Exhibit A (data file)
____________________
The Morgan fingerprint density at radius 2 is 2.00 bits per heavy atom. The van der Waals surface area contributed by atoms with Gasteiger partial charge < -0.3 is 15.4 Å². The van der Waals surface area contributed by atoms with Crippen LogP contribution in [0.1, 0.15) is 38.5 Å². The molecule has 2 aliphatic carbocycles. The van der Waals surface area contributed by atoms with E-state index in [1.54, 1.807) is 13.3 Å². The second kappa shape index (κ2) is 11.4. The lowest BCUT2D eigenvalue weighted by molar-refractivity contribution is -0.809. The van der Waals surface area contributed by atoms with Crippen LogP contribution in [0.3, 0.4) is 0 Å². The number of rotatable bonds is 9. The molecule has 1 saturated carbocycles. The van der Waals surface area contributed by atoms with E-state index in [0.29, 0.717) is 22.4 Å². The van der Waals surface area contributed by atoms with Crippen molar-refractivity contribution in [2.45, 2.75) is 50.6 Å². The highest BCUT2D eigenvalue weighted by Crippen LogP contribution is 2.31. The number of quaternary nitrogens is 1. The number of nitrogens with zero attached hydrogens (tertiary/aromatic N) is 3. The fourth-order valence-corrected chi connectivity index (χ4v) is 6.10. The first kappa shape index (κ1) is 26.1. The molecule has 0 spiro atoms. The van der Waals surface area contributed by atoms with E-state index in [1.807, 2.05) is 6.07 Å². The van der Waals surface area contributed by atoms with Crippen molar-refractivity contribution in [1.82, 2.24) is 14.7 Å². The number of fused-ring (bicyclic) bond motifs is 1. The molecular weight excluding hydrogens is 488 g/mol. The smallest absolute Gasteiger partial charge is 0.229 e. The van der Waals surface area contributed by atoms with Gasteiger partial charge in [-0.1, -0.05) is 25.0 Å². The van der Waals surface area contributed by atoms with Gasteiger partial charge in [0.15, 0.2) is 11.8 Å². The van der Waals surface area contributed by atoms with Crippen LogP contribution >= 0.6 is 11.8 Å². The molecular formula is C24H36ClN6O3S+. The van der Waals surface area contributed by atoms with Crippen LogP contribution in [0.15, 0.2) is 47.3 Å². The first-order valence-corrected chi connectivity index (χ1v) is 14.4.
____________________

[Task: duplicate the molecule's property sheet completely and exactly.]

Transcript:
The Morgan fingerprint density at radius 2 is 2.00 bits per heavy atom. The van der Waals surface area contributed by atoms with Gasteiger partial charge < -0.3 is 15.4 Å². The van der Waals surface area contributed by atoms with Crippen LogP contribution in [0.1, 0.15) is 38.5 Å². The molecule has 2 aliphatic carbocycles. The van der Waals surface area contributed by atoms with E-state index in [1.54, 1.807) is 13.3 Å². The second kappa shape index (κ2) is 11.4. The lowest BCUT2D eigenvalue weighted by molar-refractivity contribution is -0.809. The van der Waals surface area contributed by atoms with Crippen LogP contribution in [0.3, 0.4) is 0 Å². The number of rotatable bonds is 9. The molecule has 1 saturated carbocycles. The van der Waals surface area contributed by atoms with E-state index in [0.29, 0.717) is 22.4 Å². The van der Waals surface area contributed by atoms with Crippen molar-refractivity contribution in [2.45, 2.75) is 50.6 Å². The highest BCUT2D eigenvalue weighted by Crippen LogP contribution is 2.31. The number of quaternary nitrogens is 1. The number of nitrogens with zero attached hydrogens (tertiary/aromatic N) is 3. The fourth-order valence-corrected chi connectivity index (χ4v) is 6.10. The first kappa shape index (κ1) is 26.1. The molecule has 0 spiro atoms. The van der Waals surface area contributed by atoms with E-state index in [1.807, 2.05) is 6.07 Å². The van der Waals surface area contributed by atoms with Crippen molar-refractivity contribution in [1.82, 2.24) is 14.7 Å². The number of fused-ring (bicyclic) bond motifs is 1. The molecular weight excluding hydrogens is 488 g/mol. The smallest absolute Gasteiger partial charge is 0.229 e. The van der Waals surface area contributed by atoms with Gasteiger partial charge in [-0.1, -0.05) is 25.0 Å². The van der Waals surface area contributed by atoms with Gasteiger partial charge in [0.15, 0.2) is 11.8 Å². The van der Waals surface area contributed by atoms with Crippen LogP contribution >= 0.6 is 11.8 Å². The molecular formula is C24H36ClN6O3S+. The van der Waals surface area contributed by atoms with Crippen LogP contribution in [0.15, 0.2) is 47.3 Å². The first-order valence-corrected chi connectivity index (χ1v) is 14.4.